Rabbinic sources have also traced the Pharisees back to the Persian and early Hellenistic periods. Some modern scholars have associated the Soferim ("scribes") with the "Men of the Great Assembly." 9 The Soferim would then be the forerunners of the Pharisaic movement. Unfortunately, the historical evidence doesn’t give us any definite conclusions. All that can be said is that the Pharisees could not have emerged suddenly in the Hasmonean period. Reason being, their theology would have been in formation sometime earlier. How much earlier? It’s hard to say. 10

        Most scholars believe that the Pharisees got their origin either during or after the destruction of Second Temple. 11 They believe that the Second Temple destruction marked the breakup of a monolithic Judaism, which brought about various new sects of Judaism. Clearly, the destruction of the Second Temple marked a major turning in the history of Judaism. Judaism not only saw the loss of the rebuilding of the Second Temple as a considerable consequence, but there was indeed devastation in the Jewish community. 12 But, Dr. William Varner, Professor of Old Testament at The Master’s College, would argue the point that this was the end of a monolithic Judaism. He tells us the Jewish community already had other sects already in existence prior to the destruction:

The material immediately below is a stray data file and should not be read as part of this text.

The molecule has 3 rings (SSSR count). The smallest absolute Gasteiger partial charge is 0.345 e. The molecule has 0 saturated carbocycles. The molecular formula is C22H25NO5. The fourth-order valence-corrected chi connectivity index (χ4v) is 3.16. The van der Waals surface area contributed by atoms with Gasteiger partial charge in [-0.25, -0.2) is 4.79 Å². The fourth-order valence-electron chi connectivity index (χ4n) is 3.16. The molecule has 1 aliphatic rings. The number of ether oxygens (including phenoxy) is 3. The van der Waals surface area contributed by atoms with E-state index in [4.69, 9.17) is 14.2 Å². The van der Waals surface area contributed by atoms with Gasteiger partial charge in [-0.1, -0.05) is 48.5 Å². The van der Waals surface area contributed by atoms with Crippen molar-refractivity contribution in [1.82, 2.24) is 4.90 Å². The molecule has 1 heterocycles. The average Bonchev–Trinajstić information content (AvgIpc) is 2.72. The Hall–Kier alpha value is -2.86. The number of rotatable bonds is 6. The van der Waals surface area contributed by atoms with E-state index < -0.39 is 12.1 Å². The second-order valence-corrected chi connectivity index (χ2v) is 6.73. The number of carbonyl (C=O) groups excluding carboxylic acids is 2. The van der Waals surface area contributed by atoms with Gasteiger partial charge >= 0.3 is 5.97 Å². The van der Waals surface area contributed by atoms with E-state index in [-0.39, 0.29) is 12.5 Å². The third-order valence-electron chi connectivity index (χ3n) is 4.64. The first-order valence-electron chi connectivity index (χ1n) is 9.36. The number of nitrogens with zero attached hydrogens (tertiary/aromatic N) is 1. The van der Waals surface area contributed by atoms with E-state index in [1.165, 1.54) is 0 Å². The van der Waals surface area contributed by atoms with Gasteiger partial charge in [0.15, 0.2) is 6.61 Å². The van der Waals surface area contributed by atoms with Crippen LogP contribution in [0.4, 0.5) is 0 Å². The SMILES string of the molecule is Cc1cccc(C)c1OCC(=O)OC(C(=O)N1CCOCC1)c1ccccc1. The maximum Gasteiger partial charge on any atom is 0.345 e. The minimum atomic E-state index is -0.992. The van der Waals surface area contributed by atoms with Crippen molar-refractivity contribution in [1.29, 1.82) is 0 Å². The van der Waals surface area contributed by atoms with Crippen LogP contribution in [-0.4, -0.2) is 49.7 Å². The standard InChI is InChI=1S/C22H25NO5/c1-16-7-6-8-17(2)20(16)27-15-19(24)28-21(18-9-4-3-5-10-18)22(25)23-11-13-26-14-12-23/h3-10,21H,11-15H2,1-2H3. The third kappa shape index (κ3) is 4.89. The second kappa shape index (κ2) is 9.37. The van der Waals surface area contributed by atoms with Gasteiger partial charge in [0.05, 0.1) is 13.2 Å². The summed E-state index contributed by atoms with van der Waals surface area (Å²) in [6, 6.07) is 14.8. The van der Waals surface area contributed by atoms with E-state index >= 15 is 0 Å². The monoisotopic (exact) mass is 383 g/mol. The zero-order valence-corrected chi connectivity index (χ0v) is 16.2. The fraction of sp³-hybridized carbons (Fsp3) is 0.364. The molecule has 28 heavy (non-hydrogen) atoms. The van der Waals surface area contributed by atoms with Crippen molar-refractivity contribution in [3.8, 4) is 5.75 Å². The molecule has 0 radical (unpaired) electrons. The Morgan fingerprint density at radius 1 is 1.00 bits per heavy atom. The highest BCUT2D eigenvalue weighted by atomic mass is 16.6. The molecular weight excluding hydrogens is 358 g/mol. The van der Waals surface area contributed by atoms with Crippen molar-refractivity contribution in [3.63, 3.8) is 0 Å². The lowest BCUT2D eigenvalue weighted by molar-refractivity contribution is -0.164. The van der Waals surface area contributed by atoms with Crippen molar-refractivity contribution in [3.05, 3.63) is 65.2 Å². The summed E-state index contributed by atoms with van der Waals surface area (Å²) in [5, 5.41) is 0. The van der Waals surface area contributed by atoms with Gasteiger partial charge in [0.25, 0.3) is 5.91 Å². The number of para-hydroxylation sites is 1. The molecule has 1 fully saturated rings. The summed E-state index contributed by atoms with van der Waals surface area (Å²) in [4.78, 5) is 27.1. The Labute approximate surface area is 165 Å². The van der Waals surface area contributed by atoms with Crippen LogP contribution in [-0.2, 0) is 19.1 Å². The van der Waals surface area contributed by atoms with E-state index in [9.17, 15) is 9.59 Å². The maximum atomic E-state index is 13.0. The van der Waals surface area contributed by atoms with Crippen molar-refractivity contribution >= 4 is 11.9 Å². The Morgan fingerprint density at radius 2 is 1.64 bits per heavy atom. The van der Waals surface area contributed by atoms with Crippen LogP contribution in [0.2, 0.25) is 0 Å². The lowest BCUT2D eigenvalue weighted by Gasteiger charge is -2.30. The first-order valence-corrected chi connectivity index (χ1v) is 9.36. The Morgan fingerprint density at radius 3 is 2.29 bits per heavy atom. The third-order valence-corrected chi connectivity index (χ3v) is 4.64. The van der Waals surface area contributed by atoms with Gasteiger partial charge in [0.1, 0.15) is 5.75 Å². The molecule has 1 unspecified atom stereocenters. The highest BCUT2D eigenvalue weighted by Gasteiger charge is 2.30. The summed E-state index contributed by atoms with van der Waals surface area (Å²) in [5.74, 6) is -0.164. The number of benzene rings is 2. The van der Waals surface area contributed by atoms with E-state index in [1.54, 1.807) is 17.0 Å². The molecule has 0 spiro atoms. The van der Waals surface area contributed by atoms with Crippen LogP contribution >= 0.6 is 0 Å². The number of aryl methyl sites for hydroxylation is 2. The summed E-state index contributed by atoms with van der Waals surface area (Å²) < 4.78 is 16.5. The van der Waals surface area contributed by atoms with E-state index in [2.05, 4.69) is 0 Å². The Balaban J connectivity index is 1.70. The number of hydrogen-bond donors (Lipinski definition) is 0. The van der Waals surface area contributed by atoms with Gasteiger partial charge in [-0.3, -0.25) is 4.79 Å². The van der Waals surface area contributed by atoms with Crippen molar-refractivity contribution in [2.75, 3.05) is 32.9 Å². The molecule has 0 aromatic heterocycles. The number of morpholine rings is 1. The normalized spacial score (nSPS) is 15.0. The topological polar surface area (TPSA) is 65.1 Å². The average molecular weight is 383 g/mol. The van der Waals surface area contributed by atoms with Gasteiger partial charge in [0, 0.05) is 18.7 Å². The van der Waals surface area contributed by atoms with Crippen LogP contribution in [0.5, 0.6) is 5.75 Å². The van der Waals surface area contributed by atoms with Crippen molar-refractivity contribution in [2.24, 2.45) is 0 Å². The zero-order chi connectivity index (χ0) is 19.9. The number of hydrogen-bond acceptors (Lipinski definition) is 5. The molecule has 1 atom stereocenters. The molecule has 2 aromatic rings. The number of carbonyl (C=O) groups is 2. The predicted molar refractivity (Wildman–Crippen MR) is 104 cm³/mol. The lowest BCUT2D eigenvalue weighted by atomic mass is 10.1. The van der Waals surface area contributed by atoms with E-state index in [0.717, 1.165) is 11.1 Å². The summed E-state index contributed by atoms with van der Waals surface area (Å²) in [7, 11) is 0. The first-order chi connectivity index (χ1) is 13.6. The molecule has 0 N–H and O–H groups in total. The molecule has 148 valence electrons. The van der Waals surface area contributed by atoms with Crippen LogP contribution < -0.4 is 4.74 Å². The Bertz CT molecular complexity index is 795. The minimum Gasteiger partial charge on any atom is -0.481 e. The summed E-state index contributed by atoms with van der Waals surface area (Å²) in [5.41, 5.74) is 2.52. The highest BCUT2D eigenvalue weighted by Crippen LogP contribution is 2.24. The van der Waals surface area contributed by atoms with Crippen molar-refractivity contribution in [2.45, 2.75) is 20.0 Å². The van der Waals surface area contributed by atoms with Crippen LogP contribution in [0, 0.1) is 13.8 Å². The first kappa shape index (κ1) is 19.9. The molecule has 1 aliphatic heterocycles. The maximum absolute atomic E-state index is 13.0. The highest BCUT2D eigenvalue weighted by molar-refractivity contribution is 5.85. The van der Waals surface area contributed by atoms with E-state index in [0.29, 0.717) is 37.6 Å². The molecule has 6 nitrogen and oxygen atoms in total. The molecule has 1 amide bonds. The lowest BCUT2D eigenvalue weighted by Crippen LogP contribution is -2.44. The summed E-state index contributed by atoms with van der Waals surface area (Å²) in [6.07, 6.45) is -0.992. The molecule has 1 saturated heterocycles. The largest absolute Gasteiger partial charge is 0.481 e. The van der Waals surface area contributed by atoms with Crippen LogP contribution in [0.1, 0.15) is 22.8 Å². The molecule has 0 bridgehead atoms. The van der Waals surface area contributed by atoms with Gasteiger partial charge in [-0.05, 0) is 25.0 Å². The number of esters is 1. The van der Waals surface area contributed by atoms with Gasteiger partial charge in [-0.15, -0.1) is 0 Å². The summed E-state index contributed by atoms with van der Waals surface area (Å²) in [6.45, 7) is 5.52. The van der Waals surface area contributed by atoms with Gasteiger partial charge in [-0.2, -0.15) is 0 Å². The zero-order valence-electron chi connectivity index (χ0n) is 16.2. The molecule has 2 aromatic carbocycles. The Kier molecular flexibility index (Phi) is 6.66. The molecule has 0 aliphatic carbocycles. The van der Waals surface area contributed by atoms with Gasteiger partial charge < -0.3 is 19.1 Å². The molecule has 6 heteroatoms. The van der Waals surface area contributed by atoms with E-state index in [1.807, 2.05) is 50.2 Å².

Although we cannot be sure of the exact number, there can be no doubt that at the time of the destruction of the Temple in 70 A.D., the Jewish community comprised numerous parties, sects and brotherhoods. Recent scholarship has questioned and effectively destroyed the concept of a monolithic “Judaism” that existed during the Second Temple (516 B.C. - 70 A.D.). Furthermore, Josephus’ famous listing of the standard divisions — Pharisees, Sadducees, Essenes, and the “Fourth Philosophy” (the Zealots) — is simply not adequate in conveying the mosaic of Second Temple Judaism. The new source material (e.g. Dead Sea Scrolls) which has become available in recent years, as well as a reassessment of information from the known sources (e.g. the Pseudepigrapha) have indicated a number of “hidden streams” during the period prior to the fall of the Temple. 13